WORK / Papers / 2013




Title:

Moving EMLoT towards the web of data: an approach to the representation of humanities citations based on role theory and formal ontology


Download:


Full reference:

Michele Pasin, Riichiro Mizoguchi. Moving EMLoT towards the web of data: an approach to the representation of humanities citations based on role theory and formal ontology - New Technologies in Medieval and Renaissance Studies forthcoming (part of the 'Envisioning REED in the Digital Age' collection).

Abstract:

The study of how texts quote and reference each other is a fundamental aspect of humanities disciplines at large; more specifically, it is the main goal of textual criticism. Scholars in this field of study aim at the identification of the elements that let them distinguish an original document (e.g., a manuscript) from its subsequent copies, to the purpose of better understanding phenomena such as the history of transmission of a text, or the propagation of an idea across the time and space dimensions. Accordingly, structural elements such as citations and quotations become objects of study in themselves, for they can reveal much more than a simple conceptual reference to a preexisting document.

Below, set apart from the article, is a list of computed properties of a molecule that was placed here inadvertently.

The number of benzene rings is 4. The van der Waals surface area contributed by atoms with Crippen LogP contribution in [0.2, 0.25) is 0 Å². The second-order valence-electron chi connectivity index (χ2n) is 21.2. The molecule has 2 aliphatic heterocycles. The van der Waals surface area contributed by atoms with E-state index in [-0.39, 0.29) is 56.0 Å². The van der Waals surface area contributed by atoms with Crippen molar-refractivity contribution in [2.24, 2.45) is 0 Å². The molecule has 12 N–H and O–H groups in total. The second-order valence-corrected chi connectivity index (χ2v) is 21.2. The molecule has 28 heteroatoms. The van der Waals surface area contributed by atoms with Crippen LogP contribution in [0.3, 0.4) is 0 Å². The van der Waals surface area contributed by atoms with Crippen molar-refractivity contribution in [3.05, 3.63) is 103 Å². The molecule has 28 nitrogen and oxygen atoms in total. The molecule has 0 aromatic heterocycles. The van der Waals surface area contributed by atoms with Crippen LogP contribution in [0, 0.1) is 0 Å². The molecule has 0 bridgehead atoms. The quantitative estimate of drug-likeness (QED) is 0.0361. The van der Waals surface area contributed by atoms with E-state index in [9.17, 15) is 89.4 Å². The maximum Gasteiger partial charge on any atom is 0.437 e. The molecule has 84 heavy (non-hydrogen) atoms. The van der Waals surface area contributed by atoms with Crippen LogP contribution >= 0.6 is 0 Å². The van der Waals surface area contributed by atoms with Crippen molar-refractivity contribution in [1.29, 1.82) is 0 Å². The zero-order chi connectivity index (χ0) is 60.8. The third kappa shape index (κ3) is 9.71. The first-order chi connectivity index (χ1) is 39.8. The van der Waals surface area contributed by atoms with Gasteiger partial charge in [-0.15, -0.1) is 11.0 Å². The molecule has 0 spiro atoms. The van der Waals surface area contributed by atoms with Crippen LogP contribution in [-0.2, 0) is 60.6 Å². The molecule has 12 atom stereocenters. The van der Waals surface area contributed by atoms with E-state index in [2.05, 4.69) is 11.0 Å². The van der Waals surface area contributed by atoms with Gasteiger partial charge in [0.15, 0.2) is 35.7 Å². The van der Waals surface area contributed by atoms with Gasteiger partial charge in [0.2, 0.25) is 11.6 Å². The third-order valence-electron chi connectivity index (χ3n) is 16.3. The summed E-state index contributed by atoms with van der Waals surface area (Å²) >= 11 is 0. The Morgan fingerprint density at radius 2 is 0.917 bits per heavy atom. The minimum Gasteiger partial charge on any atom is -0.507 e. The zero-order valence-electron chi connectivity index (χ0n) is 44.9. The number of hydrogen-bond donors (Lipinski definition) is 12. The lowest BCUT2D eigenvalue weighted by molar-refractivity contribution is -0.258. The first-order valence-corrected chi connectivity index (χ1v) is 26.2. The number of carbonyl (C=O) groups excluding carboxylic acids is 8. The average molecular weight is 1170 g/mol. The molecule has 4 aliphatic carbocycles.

In this essay we present an approach based on role theory and formal ontology whose purpose is to represent the key concepts in the field of textual transmission history. By characterizing the semantics of concepts such as reference, citation, quotation as they are normally used in this academic discipline, we aim at providing a framework that can enable more precise information integration services in this area, and more generally, in the digital humanities. At the same time, we want to show that the formalization of citations objects in the humanities is more complicated that expected, and that it requires an extension (and possibly a revision) of its correspondent solutions in the scientific world.
Our research derive from the Early Modern London Theatres project (EMLoT), whose goal was to build a database that lets you see what direct use has been made, over the last four centuries, of pre-1642 documents related to professional performance in purpose-built theaters and other permanent structures in the London area. In what follows we present our attempt to express the meaning of EMLoT’s data using a formal ontology, we discuss the methods being used and, more generally, highlight the various difficulties involved in the formal modeling of the domain of textual transmission history. The ontology will serve two purposes: first, it clarifies the meaning of the relevant concepts in this area; second, it poses the basis for further research aimed at facilitating the integration of this dataset with other ones available online.